MADISON, Ga. – A Georgia high school teacher resigned last month after he allegedly messaged a former student to get “Whisky wild” while “buck naked,” and the student contacted police.
Veteran Morgan County High School teacher Steve DeLaigle allegedly sent messages to an 18-year-old former student’s phone to suggest the two “down some cold ones” in late June.
“Let’s make it happen bro,” DeLaigle wrote, according to a criminal complaint cited by the Morgan County Citizen. “Cold bear and buck (expletive) wild.”
The teacher allegedly told the teen he was “hammering Jack and Cokes” but he preferred to get “Whisky wild” and “buck naked.”
“I don’t get down like that,” the student texted, according to the police report.
“Don’t mean us together. Lol. That’s just how I party. But I ain’t down with dudes,” DeLaigle allegedly wrote back. “Just like to drank with cool folk like you.”
The student contacted the police and said DeLaigle sent the messages through Instagram, and also asked the student to add him on SnapChat, which allows users to send temporary videos that are automatically deleted, the Citizen reports.
Shortly after, school officials met with DeLaigle “to question him regarding his social media messages to the student on June 22,” according to the criminal complaint.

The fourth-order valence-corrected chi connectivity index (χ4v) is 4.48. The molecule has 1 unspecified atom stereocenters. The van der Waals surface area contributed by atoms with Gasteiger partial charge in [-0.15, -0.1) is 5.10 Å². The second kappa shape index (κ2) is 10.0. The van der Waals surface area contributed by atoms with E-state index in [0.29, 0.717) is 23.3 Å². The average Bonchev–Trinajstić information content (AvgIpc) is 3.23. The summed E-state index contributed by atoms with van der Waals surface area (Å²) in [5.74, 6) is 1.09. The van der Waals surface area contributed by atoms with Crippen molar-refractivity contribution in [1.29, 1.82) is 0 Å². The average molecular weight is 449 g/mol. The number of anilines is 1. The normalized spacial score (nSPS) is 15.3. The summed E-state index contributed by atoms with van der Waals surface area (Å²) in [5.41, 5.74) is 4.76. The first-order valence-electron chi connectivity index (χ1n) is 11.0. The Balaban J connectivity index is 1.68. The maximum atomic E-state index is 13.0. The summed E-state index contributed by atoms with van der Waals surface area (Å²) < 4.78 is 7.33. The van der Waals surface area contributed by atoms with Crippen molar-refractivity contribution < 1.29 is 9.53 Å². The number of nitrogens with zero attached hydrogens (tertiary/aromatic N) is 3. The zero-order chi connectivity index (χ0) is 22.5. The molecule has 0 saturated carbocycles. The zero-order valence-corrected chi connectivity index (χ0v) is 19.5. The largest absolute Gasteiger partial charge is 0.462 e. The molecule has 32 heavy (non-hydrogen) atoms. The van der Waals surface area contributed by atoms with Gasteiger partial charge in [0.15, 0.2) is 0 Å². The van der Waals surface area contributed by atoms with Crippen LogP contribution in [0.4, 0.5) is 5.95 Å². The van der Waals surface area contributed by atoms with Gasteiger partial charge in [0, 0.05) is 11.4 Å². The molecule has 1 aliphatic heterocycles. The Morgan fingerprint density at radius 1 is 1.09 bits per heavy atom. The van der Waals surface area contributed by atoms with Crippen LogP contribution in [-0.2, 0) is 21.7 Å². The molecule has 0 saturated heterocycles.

“Mr. DeLaigle did not provide any information regarding the incident and stated that he did not remember the student in question,” the report states. “We informed Mr. DeLaigle the incident would be reported to the GaPSC Ethics Division for further investigation. We also informed him the school district’s attorney has been contacted for guidance regarding potential termination.
“Mr. DeLaigle submitted a brief letter of resignation on July 25, 2016.”
News reports show DeLaigle’s alleged messages to the student were sent during the same time frame he was heading up Morgan County’s annual summer swim camp at the Aquatic Center. DeLaigle is the high school swim coach and the camp is used to recruit younger kids into the swim program, DeLaigle told the Citizen.
“DeLaigle was first employed at MCHS as a Music/Chorus Teacher in 1998 and has coached the MCHS Swim Team for the last several years,” according to the news site.
The Morgan County High School website states “DeLaigle teaches Chorus, Music Appreciation, AP Music Theory, Drama and Audio/Visual Technology. He has taught music for twenty-two years, seventeen years have been at MCHS. Mr. DeLaigle holds a Bachelor Degree in Music Education from Mercer University and a Master of Education from Troy University.”
District superintendent James Woodard sent a letter to the Georgia Professional Standards Commission to warn officials about DeLaigle’s behavior.
“Specifically, Mr. DeLaigle initiated and attempted to engage in an inappropriate electronic relationship with a student. The content of the electronic communication solicited and encouraged the student to participate in behavior that would violate a state law,” he wrote.
“His behavior is detrimental to the health, welfare and morals of a student. I strongly believe that Mr. DeLaigle has impaired his effectiveness as a professional educator.”
DeLaigle’s attorney told the Citizen his client would provide a statement only if contacted by the Georgia Professional Standards Commission.